One moment from August 12, 2017 that was discussed repeatedly during the course of the Sines trial was the march by members of League of the South (LOS), the Traditionalist Workers Party (TWP), and the National Socialist Movement (NSM) – groups that formed a coalition known as the Nationalist Front (NF) – from a parking garage on Market Street in Charlottesville to what was then called Emancipation Park about two blocks away (the park was previously named Lee Park and has since been renamed once again as Market Street Park). The conflict that occurred when that particular bloc of far right demonstrators clashed with counter-protesters was one of the most dramatic and widely documented events in an already tense and tragic day.
The NF bloc clearly came prepared to fight: many members of LOS and TWP wore helmets and carried uniform police riot shields. A number of them also had flagpoles that quickly became weapons (a practice that was frequently discussed on message boards beforehand). That day in Charlottesville, there were also antifascists who brought helmets, shields, and sometimes flagpoles, but as the NF members approached the park, they were confronted by a line of people who were simply locking arms with little to nothing to protect them. This fact makes the footage of that moment all the more gut-wrenching to watch. Ultimately, the NF groups all made their way into the park.
In November 2016, Richard Spencer’s public profile took on a new degree of notoriety when The Atlanticreleased video of a speech he gave at the annual conference of the National Policy Institute, a white nationalist think tank then under Spencer’s leadership. The comment that yielded the most headlines came at the end when he cried out “Hail Trump! Hail our people! Hail victory!” as he raised a cocktail glass with a straight arm at a high angle to a cheering audience and at least a few Nazi salutes.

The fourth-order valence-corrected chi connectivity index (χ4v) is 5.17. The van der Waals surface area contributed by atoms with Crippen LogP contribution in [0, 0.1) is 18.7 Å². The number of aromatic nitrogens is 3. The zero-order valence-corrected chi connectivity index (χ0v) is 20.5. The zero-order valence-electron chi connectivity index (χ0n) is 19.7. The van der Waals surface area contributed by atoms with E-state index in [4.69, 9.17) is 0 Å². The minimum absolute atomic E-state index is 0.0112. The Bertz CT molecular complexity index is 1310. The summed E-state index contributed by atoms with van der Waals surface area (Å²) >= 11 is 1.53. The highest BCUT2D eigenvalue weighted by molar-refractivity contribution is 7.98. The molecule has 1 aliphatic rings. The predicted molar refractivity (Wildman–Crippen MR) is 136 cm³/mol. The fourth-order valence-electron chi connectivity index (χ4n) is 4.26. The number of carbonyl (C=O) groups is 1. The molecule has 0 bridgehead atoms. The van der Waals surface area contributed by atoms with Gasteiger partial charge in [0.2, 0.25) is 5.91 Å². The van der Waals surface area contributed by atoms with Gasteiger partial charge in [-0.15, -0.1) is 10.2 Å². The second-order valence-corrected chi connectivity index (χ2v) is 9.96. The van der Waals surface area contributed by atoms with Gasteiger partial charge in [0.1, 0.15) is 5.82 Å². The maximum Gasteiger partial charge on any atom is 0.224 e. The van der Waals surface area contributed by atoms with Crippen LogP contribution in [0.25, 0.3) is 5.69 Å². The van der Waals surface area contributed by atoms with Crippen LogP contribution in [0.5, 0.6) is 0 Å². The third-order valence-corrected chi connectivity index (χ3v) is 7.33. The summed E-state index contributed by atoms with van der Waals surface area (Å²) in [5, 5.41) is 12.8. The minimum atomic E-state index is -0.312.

The phrase hail victory is, of course, historically linked to that gesture insofar as it is a translation of the German Sieg heil. That pairing of signs – one verbal and one corporeal – was also commonplace among alt-right participants. In a previously recorded deposition that was presented during the Sines trial, former Identity Evropa member Samantha Froelich was asked if she had heard “either Sieg heil or hail victory discussed within the alt-right.” She answered, “yes, at every social event I went to, that was said” and explained that it was associated with “the Roman or Nazi salute.” She even described a joke that was passed around among Identity Evropa members “where you would ask if you’ve seen my friend Kyle. ‘Did you see Kyle?’ Sieg heil? I hope you understand the wordplay here. And then you would do the Sieg heil and say, ‘Oh, he’s right over there’ and point your finger. ‘He’s about this tall’ [indicating a Nazi salute] and that was – that was the joke, is that you’re Sieg heil-ing in plain day.” Continue reading “The Sanctifying Language of the Alt-Right”